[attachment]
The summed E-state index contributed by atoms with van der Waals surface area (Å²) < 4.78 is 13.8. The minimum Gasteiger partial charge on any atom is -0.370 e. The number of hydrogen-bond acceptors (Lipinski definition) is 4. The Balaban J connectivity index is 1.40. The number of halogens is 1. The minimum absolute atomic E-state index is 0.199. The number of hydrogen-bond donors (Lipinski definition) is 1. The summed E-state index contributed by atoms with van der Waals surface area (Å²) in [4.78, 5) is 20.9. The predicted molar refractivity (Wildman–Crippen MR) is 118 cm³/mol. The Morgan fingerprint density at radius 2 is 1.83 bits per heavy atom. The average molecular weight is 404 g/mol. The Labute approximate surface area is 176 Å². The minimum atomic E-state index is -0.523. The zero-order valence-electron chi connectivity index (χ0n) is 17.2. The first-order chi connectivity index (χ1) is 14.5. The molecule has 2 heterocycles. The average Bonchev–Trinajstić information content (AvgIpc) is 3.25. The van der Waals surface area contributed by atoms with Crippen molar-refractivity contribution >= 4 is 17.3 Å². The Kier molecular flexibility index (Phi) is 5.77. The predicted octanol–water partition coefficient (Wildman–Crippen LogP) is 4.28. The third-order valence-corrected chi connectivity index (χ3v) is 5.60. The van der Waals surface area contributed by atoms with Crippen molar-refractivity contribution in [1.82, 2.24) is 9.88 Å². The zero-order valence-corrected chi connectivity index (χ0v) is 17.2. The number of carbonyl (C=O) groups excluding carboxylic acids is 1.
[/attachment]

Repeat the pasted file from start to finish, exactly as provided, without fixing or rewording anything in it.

The summed E-state index contributed by atoms with van der Waals surface area (Å²) < 4.78 is 13.8. The minimum Gasteiger partial charge on any atom is -0.370 e. The number of hydrogen-bond acceptors (Lipinski definition) is 4. The Balaban J connectivity index is 1.40. The number of halogens is 1. The minimum absolute atomic E-state index is 0.199. The number of hydrogen-bond donors (Lipinski definition) is 1. The summed E-state index contributed by atoms with van der Waals surface area (Å²) in [4.78, 5) is 20.9. The predicted molar refractivity (Wildman–Crippen MR) is 118 cm³/mol. The Morgan fingerprint density at radius 2 is 1.83 bits per heavy atom. The average molecular weight is 404 g/mol. The Labute approximate surface area is 176 Å². The minimum atomic E-state index is -0.523. The zero-order valence-electron chi connectivity index (χ0n) is 17.2. The first-order chi connectivity index (χ1) is 14.5. The molecule has 2 heterocycles. The average Bonchev–Trinajstić information content (AvgIpc) is 3.25. The van der Waals surface area contributed by atoms with Crippen molar-refractivity contribution >= 4 is 17.3 Å². The Kier molecular flexibility index (Phi) is 5.77. The predicted octanol–water partition coefficient (Wildman–Crippen LogP) is 4.28. The third-order valence-corrected chi connectivity index (χ3v) is 5.60. The van der Waals surface area contributed by atoms with Crippen molar-refractivity contribution in [1.82, 2.24) is 9.88 Å². The zero-order valence-corrected chi connectivity index (χ0v) is 17.2. The number of carbonyl (C=O) groups excluding carboxylic acids is 1.